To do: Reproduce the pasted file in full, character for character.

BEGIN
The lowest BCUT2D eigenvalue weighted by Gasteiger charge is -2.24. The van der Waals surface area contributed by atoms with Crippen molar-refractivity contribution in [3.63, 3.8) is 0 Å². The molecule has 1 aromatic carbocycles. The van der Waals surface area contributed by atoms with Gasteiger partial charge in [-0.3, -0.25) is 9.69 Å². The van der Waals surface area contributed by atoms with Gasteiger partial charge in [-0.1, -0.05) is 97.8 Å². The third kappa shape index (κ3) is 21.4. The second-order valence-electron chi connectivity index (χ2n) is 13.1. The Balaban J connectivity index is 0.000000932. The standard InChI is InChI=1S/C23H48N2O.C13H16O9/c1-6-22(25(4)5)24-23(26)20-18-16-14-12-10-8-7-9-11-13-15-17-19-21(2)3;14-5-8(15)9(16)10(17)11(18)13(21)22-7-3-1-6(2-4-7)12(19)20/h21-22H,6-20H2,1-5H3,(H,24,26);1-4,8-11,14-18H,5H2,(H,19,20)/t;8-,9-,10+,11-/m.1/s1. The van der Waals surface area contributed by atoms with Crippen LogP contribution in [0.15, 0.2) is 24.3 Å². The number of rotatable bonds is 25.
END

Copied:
The lowest BCUT2D eigenvalue weighted by Gasteiger charge is -2.24. The van der Waals surface area contributed by atoms with Crippen molar-refractivity contribution in [3.63, 3.8) is 0 Å². The molecule has 1 aromatic carbocycles. The van der Waals surface area contributed by atoms with Gasteiger partial charge in [-0.3, -0.25) is 9.69 Å². The van der Waals surface area contributed by atoms with Gasteiger partial charge in [-0.1, -0.05) is 97.8 Å². The third kappa shape index (κ3) is 21.4. The second-order valence-electron chi connectivity index (χ2n) is 13.1. The Balaban J connectivity index is 0.000000932. The standard InChI is InChI=1S/C23H48N2O.C13H16O9/c1-6-22(25(4)5)24-23(26)20-18-16-14-12-10-8-7-9-11-13-15-17-19-21(2)3;14-5-8(15)9(16)10(17)11(18)13(21)22-7-3-1-6(2-4-7)12(19)20/h21-22H,6-20H2,1-5H3,(H,24,26);1-4,8-11,14-18H,5H2,(H,19,20)/t;8-,9-,10+,11-/m.1/s1. The van der Waals surface area contributed by atoms with Crippen LogP contribution in [0.15, 0.2) is 24.3 Å². The number of rotatable bonds is 25.